Tuning for a 4 Equidistant String Dulcimer
General mountain dulcimer or music discussions
Yes, "upper strings" meaning higher tones, treble, higher register. The strings nearest your body when playing.
Thank you, Robin! When I read your response, I googled "Bill Davis dulcimer" and found several pictures and forum postings about Mr. Davis and his dulcimers. They were similar to my dulcimer, but not exact. One of the postings said that this shape was used by Bill Davis and by another maker, Chet Hines. I checked the signature, and I think it appears to be "C. Hines." Mystery solved!
I have an opportunity to buy this dulcimer, but I can't quite make out the maker's name. Any ideas who the maker might be? Thanks.
Thanks for the responses! In answer to your question, Ken, it's number 1296. There's no description in the Master List, just the name of the first owner. I got it recently from the third owner. The label just has "1296" and "SPECIAL" written by hand, and the writing is quite faded. I think the scroll is walnut, not cherry. It's definitely fretted for just intonation. I play both DAD and DAA, but my screen name is a rather poor attempt at a pun, as I am the father of a wonderful 16 year old young lady of whom I'm very proud! Anyway, I've attached some pictures of #1296, including a picture of the fuzzy area on the back. To be honest, it looks much worse in the picture than it really is. It definitely is an issue with the finish and does not go down to the wood. I would love to do something about it if it can be done correctly. If not, I could live with it.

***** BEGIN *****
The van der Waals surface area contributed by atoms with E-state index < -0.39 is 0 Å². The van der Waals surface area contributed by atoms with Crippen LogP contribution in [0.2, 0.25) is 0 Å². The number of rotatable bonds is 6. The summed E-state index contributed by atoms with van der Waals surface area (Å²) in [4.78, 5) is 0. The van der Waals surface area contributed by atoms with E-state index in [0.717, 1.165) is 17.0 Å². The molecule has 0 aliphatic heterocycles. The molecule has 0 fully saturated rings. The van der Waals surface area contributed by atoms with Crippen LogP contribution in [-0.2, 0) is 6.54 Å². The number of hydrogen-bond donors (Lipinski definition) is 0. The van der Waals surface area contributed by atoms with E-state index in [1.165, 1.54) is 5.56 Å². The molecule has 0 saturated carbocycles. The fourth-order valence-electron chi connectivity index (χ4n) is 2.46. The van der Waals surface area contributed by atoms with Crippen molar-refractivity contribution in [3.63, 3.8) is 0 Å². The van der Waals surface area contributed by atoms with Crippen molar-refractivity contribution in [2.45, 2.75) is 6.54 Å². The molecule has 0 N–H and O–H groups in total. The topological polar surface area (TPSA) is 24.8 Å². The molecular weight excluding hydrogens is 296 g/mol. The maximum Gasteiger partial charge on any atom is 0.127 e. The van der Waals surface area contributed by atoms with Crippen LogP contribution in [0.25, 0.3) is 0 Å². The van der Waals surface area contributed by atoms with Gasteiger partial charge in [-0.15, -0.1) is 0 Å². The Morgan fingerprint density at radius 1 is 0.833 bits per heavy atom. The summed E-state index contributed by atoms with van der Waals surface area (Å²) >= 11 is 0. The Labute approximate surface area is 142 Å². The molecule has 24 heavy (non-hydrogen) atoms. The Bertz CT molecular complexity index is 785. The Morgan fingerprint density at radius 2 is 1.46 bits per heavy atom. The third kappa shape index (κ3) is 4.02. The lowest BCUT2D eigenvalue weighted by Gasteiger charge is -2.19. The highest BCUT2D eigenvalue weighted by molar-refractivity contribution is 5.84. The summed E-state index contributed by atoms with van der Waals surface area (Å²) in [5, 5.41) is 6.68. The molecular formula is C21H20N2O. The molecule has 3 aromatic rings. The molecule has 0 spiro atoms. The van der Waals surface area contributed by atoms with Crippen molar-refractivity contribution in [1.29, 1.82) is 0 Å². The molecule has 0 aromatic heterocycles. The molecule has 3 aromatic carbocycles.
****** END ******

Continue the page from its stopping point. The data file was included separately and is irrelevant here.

I'm fairly new to FOTMD and this is my first discussion post. I recently acquired an older Homer Ledford 3-string dulcimer with staple frets (for all you "Homer heads" out there - 1967, birdseye maple back, butternut top, quilted mahogany sides, cherry scroll, pegs, and tail block). It's in excellent condition and sounds great. My question is about the finish on the birdseye maple back. There are two 2" spots where the finish is a little dull and cloudy looking. It's very minor, but it's the the only real flaw and I wanted to know if there is a way to even out the finish on the back so those two dull spots disappear. I've used lemon oil on furniture with good results, but I'm hesitant to use it on my dulcimer. Any suggestions? Or is it better to leave it as is, to keep it "all original" even with small flaws? Thanks in advance for your input.